Skip to main content

U.N. Security Council slams North Korea, expands sanctions

From Richard Roth, CNN
updated 10:17 AM EST, Thu January 24, 2013
STORY HIGHLIGHTS
  • NEW: North Korea will continue to launch satellites, Foreign Ministry says
  • A resolution condemning North Korea's recent rocket launch is unanimously approved
  • "(It) makes clear that there will be an increasingly steep price to pay," says Susan Rice
  • U.S. believes launch tested ballistic missile technology; North Korea says it was for science

United Nations (CNN) -- The United Nations Security Council unanimously adopted on Tuesday a resolution condemning North Korea's recent rocket launch and expanding existing U.N. sanctions.

"This resolution demonstrates to North Korea that there are unanimous and significant consequences for its flagrant violation of its obligations under previous resolutions," the U.S. ambassador to the United Nations, Susan Rice, told reporters after the vote.

Read more: Huge crowds gather in North Korean capital to celebrate rocket launch

"More importantly, the provisions of this resolution -- both new sanctions and the tightening and expanding of existing measures -- concretely help to impede the growth of North Korea's (weapons of mass destruction) program and reduce the threat of proliferation by targeting entities and individuals directly involved in these programs," she said.

Specifically, the resolution imposes sanctions on a handful of North Korean companies, a bank and its space agency. Four individuals also were added to the blacklist.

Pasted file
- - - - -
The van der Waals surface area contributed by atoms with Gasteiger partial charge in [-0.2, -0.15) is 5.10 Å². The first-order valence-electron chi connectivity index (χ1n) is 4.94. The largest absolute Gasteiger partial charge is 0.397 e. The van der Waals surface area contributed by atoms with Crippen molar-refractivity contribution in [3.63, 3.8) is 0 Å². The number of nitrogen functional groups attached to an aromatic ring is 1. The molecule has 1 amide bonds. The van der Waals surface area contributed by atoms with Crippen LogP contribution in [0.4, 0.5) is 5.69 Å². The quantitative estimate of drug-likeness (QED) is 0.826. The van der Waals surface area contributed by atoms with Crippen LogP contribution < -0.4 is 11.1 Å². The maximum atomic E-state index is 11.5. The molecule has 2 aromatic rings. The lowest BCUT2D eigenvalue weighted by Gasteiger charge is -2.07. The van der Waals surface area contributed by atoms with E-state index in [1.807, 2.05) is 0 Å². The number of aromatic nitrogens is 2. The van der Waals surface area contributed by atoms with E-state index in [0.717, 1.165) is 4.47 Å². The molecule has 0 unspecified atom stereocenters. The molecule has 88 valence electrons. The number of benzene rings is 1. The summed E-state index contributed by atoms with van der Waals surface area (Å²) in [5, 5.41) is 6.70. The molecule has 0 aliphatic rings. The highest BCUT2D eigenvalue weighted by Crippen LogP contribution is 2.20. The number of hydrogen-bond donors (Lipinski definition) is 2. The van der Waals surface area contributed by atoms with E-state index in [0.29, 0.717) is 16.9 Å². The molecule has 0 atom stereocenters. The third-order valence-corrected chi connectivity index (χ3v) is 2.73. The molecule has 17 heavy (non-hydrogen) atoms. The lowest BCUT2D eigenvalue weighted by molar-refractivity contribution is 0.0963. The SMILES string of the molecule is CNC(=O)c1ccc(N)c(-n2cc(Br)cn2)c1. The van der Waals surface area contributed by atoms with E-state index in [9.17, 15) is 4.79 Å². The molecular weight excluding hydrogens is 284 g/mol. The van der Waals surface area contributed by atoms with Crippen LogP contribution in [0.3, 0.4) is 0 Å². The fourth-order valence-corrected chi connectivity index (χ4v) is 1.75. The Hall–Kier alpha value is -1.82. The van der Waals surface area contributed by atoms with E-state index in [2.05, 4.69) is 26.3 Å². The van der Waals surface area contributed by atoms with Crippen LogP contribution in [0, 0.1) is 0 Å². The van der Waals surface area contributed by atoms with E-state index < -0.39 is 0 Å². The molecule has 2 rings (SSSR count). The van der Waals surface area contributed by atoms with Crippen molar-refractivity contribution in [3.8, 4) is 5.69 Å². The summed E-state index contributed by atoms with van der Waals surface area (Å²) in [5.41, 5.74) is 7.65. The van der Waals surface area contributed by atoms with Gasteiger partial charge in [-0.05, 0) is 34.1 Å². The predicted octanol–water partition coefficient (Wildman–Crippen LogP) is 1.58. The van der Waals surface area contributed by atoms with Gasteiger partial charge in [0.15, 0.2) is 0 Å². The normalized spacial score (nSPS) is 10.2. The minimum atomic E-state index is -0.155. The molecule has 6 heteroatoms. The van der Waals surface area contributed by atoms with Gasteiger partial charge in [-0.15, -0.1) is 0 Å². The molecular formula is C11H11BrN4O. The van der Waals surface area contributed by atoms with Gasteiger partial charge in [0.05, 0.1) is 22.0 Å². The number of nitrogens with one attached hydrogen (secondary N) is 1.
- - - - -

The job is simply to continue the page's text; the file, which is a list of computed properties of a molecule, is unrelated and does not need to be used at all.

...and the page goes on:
Read more: U.S. official: North Korea likely deceived U.S., allies before launching rocket

North Korean leader Kim Jong Un is seen walking with a cane in this image released Thursday, October 30, by the state-run Korean Central News Agency. Kim, who recently disappeared from public view for about six weeks, had a cyst removed from his right ankle, a lawmaker told CNN. North Korean leader Kim Jong Un is seen walking with a cane in this image released Thursday, October 30, by the state-run Korean Central News Agency. Kim, who recently disappeared from public view for about six weeks, had a cyst removed from his right ankle, a lawmaker told CNN.
Kim Jong Un and North Korea's military
HIDE CAPTION
<<
<
1
2
3
4
5
6
7
8
9
10
11
12
13
14
15
16
17
18
19
20
>
>>
Photos: Kim Jong Un\'s military Photos: Kim Jong Un's military
Well-wishers mob a smiling North Korean leader Kim Jong Un (without hat) on Wednesday after the successful launch of the country's first satellite. Well-wishers mob a smiling North Korean leader Kim Jong Un (without hat) on Wednesday after the successful launch of the country's first satellite.